Occluded insertion loss from intracochlear pressure measurements during acoustic shock wave exposure

David A. Anderson, Theodore F. Argo, Nathaniel T. Greene

Research output: Contribution to journalArticlepeer-review

Abstract

Introduction: Injuries to the peripheral auditory system are among the most common results of high intensity impulsive noise exposure. Hearing protection can mitigate this injury, but careful assessment of the insertion loss they provide is necessary. Insertion loss is typically measured using microphone-based acoustic manikins to measure the decrease in sound pressure level transmitted into the ear canal, which precisely measure the change in air conducted sound, but neglect alternate pathways to the inner ear such as bone conduction. In a previous study we reported intracochlear pressures in cadaveric human specimens to acoustic shock waves, which revealed a substantial bone conducted component (Greene, et al., 2018). Here we evaluate insertion loss to several hearing protection devices (HPDs) in those same specimens using intracochlear pressure measurements. Methods: Human cadaver heads were exposed to impulsive acoustic pressure waves with peak overpressures of 7 and 28 kPa (171 & 183 dB SPL). Ear canal (EAC), middle ear, and intracochlear sound pressure levels were measured bilaterally with fiber-optic pressure sensors. Surface-mounted sensors measured SPL and skull strain near the opening of each EAC and at the forehead. Responses were measured with specimen ears unoccluded, as reported previously, as well as fitted with four types of HPDs. Impulse peak insertion loss (IPIL) and impulse spectrum insertion loss (ISIL) were calculated for each HPD. Results: For all HPDs, IPIL generally increases with exposure level, though ISIL tended to be more consistent, and the spectral characteristics across frequency appear to be highly dependent on exposure level. ISIL measured in the ear canal tended to overestimate insertion loss measured in the cochlea, particularly at frequencies > 1 kHz; however, low signal-to-noise in intracochlear pressures limited comparisons. As a proof of concept, 36 low-level unoccluded exposures, were averaged together, and the resulting signal-to-noise ratio was improved by up to 15 dB. Conclusions: Insertion loss measured in the cochlea was lower than in the ear canal, suggesting substantial contributions from transmission pathways in parallel with air conduction (e.g., bone conduction) were present, which will require novel strategies to mitigate. However, high variance was observed, and noise reduction strategies should be utilized in future studies to facilitate more precise insertion loss estimates.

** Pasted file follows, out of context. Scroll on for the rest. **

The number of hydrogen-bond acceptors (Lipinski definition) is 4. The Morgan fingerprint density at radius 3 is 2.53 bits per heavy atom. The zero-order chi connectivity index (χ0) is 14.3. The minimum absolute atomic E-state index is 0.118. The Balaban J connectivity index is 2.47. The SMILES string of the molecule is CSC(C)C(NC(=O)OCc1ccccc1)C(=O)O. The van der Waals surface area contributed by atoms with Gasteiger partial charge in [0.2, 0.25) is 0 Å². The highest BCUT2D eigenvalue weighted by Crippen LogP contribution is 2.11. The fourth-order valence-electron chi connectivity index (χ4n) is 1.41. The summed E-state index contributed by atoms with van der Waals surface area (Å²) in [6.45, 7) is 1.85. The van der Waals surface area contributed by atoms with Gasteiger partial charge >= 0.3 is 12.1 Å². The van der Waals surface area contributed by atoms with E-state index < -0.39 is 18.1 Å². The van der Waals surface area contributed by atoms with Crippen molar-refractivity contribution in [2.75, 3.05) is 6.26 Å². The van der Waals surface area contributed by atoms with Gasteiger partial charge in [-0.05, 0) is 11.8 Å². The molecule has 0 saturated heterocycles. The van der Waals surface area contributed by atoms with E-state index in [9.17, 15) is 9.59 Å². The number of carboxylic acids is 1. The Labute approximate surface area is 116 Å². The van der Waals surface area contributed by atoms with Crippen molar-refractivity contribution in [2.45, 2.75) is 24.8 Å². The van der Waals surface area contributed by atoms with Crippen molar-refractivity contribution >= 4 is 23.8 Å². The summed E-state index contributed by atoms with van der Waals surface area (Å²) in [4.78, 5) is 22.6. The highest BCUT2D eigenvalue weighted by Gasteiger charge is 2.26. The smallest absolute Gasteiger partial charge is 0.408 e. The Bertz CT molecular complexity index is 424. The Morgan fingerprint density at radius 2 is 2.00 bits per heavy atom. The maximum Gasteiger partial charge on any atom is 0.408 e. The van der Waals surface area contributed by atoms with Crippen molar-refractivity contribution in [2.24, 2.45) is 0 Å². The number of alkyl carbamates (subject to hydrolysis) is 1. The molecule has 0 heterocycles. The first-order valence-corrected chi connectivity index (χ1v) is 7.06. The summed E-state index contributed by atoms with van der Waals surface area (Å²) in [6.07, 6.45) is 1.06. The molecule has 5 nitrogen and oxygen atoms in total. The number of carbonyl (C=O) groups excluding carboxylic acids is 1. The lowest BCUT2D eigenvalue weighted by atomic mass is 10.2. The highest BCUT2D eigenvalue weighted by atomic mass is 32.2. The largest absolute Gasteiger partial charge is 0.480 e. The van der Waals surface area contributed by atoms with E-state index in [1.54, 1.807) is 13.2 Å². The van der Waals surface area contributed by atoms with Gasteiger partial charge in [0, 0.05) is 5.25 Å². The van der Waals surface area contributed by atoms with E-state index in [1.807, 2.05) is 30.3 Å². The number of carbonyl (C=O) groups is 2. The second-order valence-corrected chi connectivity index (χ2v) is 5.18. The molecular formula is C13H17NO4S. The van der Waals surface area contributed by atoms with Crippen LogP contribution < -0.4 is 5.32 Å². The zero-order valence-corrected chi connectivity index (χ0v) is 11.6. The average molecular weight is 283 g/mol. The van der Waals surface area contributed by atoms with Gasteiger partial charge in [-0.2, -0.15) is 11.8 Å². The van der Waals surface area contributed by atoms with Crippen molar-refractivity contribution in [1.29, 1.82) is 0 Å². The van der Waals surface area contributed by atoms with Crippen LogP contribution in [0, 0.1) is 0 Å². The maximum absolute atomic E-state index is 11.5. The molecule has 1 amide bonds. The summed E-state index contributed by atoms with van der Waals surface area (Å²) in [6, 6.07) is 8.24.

Original languageEnglish (US)
Article number108669
JournalHearing Research
Volume428
DOIs
StatePublished - Feb 2023
Externally publishedYes

Bibliographical note

Publisher Copyright:
© 2022

Keywords

  • Acoustic shock wave
  • Blast overpressure
  • Bone conduction
  • Hearing protection insertion loss
  • Intracochlear pressure

PubMed: MeSH publication types

  • Journal Article
  • Research Support, U.S. Gov't, Non-P.H.S.

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